Balanced eating is not ‘everything in moderation’ but rather eating enough of each food group as determined by scientific principles. According to Steyn, proper nutrition starts and ends with a perfectly balanced, healthy eating plan.
“While a balanced diet can go a long way towards boosting an athlete’s performance, physical wellbeing, and recovery, questions are often raised about how best to eat enough to have the energy to perform at your peak, while making sure that excess weight is not gained.
“New diets and diet trends show up all the time. There are so many diets out there, and usually, the really good ones tend to have some foundation of truth to them. However, if all of these were truly able to help people achieve what they claim to, why are there still new diets entering the market almost daily?” asked Steyn. “The answer is relatively simple – if you are unable to stick to a particular diet for the rest of your life, it will only show short term results and not a sustainable lifestyle.”
Steyn said this typically results in a pattern that she describes as the ‘yo-yo effect‘. “About 99% of all diets result in this yo-yo effect. When someone is on a specific diet, he or she may well lose weight, however, as soon as the diet ends the weight piles back on, and in most cases, with a few unwanted, additional kilograms.
The same goes for fitness and having a holistic view of wellbeing. Diet and exercise plays an important part in ensuring I am always race-ready,” she said. This approach helped me to prepare for, and ultimately, compete at a high level.
“I am very passionate about nutrition, and part of my philosophy is based on getting enough nutrients in smaller portions and reaching your optimum lean muscle mass. Every ingredient should serve a purpose, and therefore each item that gets added to a healthy recipe should have a nutritional benefit.”
The most important factor to weigh up is whether you are, in fact, following a nutritionally sound and balanced eating plan.
“Balanced eating is not, everything in moderation, but rather eating enough of each food group as determined by scientific principles. Although science changes all the time as new research is released, certain basics will always remain the same,” said Steyn.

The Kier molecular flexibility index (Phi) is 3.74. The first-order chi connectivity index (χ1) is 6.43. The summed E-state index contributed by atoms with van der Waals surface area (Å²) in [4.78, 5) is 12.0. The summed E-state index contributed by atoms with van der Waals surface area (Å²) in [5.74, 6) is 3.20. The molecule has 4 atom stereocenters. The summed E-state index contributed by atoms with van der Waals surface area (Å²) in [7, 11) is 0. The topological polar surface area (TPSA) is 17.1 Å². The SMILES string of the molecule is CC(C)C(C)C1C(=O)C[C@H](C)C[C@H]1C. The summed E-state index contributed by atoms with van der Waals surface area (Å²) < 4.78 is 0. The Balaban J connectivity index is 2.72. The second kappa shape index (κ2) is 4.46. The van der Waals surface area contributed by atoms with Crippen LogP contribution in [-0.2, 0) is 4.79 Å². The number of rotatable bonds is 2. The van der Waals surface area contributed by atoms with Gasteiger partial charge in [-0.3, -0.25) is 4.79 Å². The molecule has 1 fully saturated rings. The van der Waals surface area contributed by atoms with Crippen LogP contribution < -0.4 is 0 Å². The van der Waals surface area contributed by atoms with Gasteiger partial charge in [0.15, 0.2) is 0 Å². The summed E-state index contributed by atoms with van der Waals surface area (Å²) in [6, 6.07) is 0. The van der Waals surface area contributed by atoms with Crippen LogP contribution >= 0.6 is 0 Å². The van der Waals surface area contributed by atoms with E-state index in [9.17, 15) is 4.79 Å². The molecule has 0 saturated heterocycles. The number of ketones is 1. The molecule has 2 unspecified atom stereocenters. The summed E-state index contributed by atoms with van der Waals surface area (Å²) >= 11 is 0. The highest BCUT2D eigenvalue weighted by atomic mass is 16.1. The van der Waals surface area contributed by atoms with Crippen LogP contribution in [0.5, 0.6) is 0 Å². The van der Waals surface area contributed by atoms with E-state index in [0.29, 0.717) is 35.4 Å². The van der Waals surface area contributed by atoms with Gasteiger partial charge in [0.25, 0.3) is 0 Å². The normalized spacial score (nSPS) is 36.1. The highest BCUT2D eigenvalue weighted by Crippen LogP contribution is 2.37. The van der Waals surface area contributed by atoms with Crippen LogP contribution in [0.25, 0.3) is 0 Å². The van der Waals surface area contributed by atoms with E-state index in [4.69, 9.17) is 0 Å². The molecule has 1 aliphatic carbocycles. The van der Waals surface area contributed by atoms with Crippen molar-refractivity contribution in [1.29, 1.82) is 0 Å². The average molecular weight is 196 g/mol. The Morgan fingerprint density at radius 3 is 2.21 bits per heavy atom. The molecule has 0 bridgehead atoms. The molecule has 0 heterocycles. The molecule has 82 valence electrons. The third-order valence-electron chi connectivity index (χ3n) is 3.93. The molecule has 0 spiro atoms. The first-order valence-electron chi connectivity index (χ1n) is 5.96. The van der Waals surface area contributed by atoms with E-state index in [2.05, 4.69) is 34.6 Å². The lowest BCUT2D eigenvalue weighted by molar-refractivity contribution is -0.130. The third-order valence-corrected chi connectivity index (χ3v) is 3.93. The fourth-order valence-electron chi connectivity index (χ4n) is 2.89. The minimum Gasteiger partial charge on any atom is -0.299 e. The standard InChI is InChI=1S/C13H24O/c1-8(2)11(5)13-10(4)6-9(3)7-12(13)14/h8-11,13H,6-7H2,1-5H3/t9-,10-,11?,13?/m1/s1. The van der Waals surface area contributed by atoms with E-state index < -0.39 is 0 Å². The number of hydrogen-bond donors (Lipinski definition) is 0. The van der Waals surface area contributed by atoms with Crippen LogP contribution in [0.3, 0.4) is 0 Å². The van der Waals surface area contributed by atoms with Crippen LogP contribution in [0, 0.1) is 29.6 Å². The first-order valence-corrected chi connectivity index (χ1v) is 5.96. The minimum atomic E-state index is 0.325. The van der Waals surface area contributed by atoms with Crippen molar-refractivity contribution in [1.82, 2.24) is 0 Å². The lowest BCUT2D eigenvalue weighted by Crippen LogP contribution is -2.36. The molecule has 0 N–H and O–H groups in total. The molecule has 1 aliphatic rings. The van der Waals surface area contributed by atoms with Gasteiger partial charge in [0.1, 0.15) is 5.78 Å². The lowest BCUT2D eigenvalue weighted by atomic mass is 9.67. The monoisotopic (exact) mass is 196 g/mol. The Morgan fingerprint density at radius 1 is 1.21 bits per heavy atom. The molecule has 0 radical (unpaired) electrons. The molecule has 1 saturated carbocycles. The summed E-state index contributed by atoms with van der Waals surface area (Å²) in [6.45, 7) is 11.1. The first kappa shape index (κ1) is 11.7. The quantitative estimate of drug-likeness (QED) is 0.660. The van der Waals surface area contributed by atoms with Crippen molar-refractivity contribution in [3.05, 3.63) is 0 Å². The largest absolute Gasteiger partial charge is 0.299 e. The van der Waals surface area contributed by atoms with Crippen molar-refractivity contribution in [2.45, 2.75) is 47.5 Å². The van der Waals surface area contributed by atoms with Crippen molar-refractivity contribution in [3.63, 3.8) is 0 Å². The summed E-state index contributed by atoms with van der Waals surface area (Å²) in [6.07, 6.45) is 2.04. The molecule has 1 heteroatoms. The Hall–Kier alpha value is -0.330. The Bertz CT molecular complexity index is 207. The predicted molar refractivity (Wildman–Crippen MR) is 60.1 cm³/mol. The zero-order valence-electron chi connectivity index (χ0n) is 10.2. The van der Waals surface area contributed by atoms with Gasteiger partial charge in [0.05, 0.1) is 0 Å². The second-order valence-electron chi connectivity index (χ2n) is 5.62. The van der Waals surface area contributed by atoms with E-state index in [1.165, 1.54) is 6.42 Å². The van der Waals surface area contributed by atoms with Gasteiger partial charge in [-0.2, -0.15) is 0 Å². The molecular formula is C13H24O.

“The philosophy behind the Banting diet is that sugar is, in fact, the biggest culprit in terms of additional carbohydrates and weight gain. However, when it comes to carbohydrates, I am of the belief that there should be a place for the correct carbs, especially if you are an athlete. Carbohydrates break down into sugar, and the energy that does not get burned through physical activity gets stored as fat. Do the math. If you are a very active person, you can allow for some carbohydrates. If you are, however, overweight, insulin resistant, or very inactive then you should be aware of which and how many carbohydrates you consume.”
“To optimise nutrition, I advise sportsmen and women to eat balanced meals. Make sure to include the three food groups: protein, carbs, and essential fats. There is a correct amount per kilogram body weight per day of each of these food groups. Select your carbs from a list of low GI, natural foods, like vegetables, fruit, and grains. A golden rule is to avoid, manmade foods.
“Remember that fruit and grains are not ‘unhealthy’, just high carbohydrates, but we do need them for the essential micro-nutrients. Not enough fresh fruit and vegetables in your diet can lead to serious health problems.”
Steyn said it is not only athletes who need to follow a balanced, healthy diet. “Young children need all the nutritional and natural food they can get. One of the best ways to provide this is to focus on cutting out all quick-to-prepare, processed, and pre-prepared meals. You will be amazed at the difference it makes when you are only eating natural foods, both in terms of your general health and sports performance.”
Any professional athlete, weekend sportsperson, or parent of a child needs to ensure that nutritional needs are met through a properly balanced diet and healthy food.
“It is important to take into consideration that each person has individualised nutritional needs that are dependent on the type of sport, the intensity of training, the duration of the sport and exercise regimes, weight, age, gender, training, and competition schedules, as well as personal goals. This all starts with a balanced and healthy eating plan,” Steyn concluded.